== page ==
At the highest level, Mars sample return sounds very straightforward: go to Mars, grab some rocks, and bring them back to Earth. Easy!
Easier said than done, though. While NASA has demonstrated the ability to land on Mars and travel across its surface on several missions, the challenges of gathering samples, putting them into a vehicle that launches them into Martian orbit, and then getting those samples back to Earth, increases the complexity of the endeavor exponentially more than linearly.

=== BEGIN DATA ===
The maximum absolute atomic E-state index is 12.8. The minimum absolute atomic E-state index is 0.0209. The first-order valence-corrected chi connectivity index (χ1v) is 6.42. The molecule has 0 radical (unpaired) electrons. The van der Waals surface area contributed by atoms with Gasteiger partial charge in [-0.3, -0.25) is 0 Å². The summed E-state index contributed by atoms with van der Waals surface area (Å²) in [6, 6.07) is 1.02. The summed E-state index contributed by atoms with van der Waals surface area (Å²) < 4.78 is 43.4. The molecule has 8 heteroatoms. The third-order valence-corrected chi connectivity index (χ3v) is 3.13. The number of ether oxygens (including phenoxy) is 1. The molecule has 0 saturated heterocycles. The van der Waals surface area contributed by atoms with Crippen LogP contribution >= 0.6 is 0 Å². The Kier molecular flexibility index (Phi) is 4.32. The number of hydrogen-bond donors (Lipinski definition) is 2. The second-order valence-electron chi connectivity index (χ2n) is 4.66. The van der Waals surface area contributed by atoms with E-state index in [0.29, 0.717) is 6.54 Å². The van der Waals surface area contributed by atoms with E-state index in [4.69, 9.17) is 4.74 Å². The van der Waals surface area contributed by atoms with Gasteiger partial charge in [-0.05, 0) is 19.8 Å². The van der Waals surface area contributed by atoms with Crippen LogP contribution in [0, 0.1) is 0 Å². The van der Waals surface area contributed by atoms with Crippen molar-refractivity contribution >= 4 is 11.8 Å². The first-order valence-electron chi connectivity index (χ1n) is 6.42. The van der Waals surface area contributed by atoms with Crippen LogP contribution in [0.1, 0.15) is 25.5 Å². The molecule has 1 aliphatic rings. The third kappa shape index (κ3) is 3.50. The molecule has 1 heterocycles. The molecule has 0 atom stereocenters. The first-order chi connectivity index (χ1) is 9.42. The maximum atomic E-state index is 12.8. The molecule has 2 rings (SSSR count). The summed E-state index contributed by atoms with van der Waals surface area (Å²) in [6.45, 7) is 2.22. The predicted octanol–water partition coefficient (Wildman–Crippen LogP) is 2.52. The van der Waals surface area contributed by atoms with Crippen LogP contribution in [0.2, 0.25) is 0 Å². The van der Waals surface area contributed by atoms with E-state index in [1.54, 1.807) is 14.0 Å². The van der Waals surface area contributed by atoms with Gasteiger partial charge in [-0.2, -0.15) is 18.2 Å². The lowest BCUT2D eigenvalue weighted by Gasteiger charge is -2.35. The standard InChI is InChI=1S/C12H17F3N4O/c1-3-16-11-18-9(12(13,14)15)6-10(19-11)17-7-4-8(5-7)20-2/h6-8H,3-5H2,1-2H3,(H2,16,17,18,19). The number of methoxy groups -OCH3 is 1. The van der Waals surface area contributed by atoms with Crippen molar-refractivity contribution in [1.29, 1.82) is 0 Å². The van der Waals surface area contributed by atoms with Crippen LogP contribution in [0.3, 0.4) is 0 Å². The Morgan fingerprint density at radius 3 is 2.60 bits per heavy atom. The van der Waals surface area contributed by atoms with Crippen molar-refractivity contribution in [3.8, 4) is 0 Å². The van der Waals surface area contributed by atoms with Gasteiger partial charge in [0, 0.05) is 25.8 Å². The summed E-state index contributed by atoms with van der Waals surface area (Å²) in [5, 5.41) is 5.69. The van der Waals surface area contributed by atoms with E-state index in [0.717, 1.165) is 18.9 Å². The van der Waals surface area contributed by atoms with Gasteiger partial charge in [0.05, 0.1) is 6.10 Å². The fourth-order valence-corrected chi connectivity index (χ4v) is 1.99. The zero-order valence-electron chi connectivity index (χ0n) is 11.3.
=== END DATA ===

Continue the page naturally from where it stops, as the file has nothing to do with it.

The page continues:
NASA announced its intent in August 2017 to pursue a “lean” sample return strategy in an effort to minimize the complexity, and cost, of getting samples back (see “Turning a corner on Mars,” The Space Review, August 19, 2019). Since then, NASA and the European Space Agency have said they will collaborate on a Mars Sample Return program, but the agencies have elaborated little on that overall architecture.